After yoga, I sometimes take my time so I walked the streets yet again.  I stopped to get coffee at my new favorite place and was quite happy.  Everyone looked so hip with their cute avocado tattoos, nose rings, and high-waisted jeans.  I doubted that I looked anything like them, but when I sat at a table with my coffee, I felt like that didn’t matter.  And that was nice.  

On the way home, I past by the joggers and mountain bikers too out of breath to say hello or wave.  They were fit and ready for ski season, I guessed.  They made me want to put on some spandex and a sports bra and go running myself.  Instead, I only continued on my way home from yoga and coffee.

 Reaching my front door, my big beautiful green door, I thought of the young men in suits and the women in their pioneer-length skirts.  Of the tall and timeless temple and the chilling waterfalls that flowed from the mouth of the LDS Conference Center.  Of the homeless finding a more welcome roof at public bus stops than at the feet of the church walls.  Of the drug addicts, the rebellious spike wearing punks, and the clever tattoos of fruits and vegetables.  Of the forest girl who could do the splits, the man with nicer hair than my own, and of the people that looked like they had just gotten off the Bedford stop in Williamsburg. Of the active bike-freaks and pace-obsessed runners, dog wielding singles and couples alike, and the old couples holding hands.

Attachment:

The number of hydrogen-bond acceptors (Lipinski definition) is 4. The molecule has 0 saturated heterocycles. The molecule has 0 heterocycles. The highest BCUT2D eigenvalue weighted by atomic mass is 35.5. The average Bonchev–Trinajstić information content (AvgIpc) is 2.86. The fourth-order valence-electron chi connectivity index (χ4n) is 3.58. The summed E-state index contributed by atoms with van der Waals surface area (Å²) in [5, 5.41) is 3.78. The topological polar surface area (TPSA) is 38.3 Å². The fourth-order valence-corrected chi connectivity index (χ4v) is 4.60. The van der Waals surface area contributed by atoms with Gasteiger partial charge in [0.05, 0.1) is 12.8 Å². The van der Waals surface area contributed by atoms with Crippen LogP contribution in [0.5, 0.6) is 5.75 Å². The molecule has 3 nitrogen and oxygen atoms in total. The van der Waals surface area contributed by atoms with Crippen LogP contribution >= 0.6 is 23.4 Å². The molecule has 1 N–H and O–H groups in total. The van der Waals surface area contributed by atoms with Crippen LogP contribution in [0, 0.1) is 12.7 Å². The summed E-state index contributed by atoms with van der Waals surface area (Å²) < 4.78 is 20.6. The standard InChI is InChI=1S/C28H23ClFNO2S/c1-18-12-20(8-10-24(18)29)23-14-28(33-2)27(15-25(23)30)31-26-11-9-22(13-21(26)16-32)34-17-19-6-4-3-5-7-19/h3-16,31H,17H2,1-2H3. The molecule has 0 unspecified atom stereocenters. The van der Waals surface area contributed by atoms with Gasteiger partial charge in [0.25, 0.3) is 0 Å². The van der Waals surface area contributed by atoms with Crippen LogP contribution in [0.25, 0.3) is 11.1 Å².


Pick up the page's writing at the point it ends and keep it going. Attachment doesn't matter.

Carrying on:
And I began to wonder…Oh, Salt Lake, Where will I fit in?  This wonderful city.  My home. My city.  I turned and looked at my street. Where will I fit in?  

And suddenly the wind replied softly to my ear:

Where won’t You?

Clear Your Throat

Clear Your Throat

Gray or Blue by Jaymay

Gray or Blue by Jaymay